Week 11 – Joe
Once we decided that the kitchen was going to be in the back of the house we knew we were going to have to relocate the bathroom. There is a very small room right next to the kitchen that will make for a very nice and well-placed bathroom. That part was easy. The doorway in the picture below leads to the current stair case. That will be walled off.
The difficult decision we have been wrestling with for more than a month now is where to put the new stairs. The stairs that currently exist in the house are dangerously steep, but more importantly they are located at the very back of the 2nd floor. The stairs come up directly into an upstairs bedroom.
The rest of the upstairs is unfinished and we plan to finish that area so that all three bedrooms are upstairs. In order to do that we need to move the stairs so that they are centered with the 2nd floor. Obviously, if we didn’t do that everyone would have to walk through this bedroom to get to the other bedrooms. Not ideal. Renovations are all about give and take. If we get stairs where we want them, we have to give up something else. The best place to put new stairs is in a side area of the house right where a pair of beautiful closets are located.
We ARE going to use the closet doors and woodwork somewhere else in the house, but it still hurts to remove anything from it’s original location. Since having all 3 bedrooms upstairs was a clear priority for us, this was the sacrifice we had to make. Here is a rough sketch of the plan for that area of the house. We are still finalizing this, but it gives you the general idea.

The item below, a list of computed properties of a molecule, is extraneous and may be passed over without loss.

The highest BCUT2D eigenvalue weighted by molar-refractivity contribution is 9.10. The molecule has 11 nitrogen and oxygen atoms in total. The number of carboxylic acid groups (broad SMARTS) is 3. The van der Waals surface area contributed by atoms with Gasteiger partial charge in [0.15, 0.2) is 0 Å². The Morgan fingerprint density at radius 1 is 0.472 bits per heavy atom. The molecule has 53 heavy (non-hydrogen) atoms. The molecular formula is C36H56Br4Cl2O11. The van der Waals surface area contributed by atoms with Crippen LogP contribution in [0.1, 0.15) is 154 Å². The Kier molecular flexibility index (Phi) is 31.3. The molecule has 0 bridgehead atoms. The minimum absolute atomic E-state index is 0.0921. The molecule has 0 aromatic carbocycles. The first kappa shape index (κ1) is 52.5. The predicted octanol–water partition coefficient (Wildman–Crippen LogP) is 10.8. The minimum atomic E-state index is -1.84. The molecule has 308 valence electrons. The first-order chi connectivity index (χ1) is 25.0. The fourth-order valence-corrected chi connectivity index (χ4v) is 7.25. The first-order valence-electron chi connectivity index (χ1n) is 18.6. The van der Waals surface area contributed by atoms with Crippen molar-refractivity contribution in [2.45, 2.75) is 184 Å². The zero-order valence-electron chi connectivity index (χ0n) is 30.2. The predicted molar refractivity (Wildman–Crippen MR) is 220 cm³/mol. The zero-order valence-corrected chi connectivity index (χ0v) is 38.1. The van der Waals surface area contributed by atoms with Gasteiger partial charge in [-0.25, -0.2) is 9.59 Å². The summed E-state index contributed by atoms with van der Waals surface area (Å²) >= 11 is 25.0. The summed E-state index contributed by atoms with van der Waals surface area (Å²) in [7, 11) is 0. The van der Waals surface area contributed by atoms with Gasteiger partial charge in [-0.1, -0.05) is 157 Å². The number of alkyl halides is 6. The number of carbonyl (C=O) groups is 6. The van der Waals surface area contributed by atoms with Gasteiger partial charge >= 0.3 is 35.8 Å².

One big change from this drawing is that we will leave the area open in front of the stairs instead of walling it off and putting and niche under the stairs. This will give us that circular flow on the 1st floor and allow easier access to the stairs and bathroom from any place downstairs.
I started demolition and realized right away that this was going to be more difficult than the kitchen. It was a much more enclosed space, much less light, more structural obstacles to work around, and is further away from the back door of the house (longer distance to haul plaster and lath). It was also a deceptive amount of plaster to remove because a large amount of wall square footage was tucked into in a very small area.
On top of the plaster mess, there was much more trim to salvage and many more studs to remove. And to make matters worse – I just wasn’t happy about doing this. The kitchen was a positive experience. It was easy to see right away how tearing down two walls would help make a beautiful kitchen. These closets were different. They were well-made, beautifully crafted, and added so much to the space. In addition, I knew that adding stairs was going to make one of the side rooms smaller and I was mourning that loss of space. In general, I was grumpy about this. I just tried to remember that this was the only way to get three bedrooms upstairs and kept moving forward.
On the second day of demolition Amy was able to join me. This made me less grumpy and obviously made the work move along much faster!
On a side note, the house is starting to get a little crowded with all the stuff we are removing and reusing.
In addition to removing the closets we needed to remove plaster and lath on the wall that will eventually have a door to the basement and plumbing for the bathroom. Amy spent the better part of the day taking the plaster and lath down on this back wall.
This sketch of the possible stair case is from a similar view of the picture above. You can see on the right wall where the stairs will go.
Still waiting to hear back from our framing sub contractor. In the meantime I will get started on the rehab of the kitchen windows…
Follow our story and read the next post: Window Restoration Begins
Read our previous post: Things we found in the walls.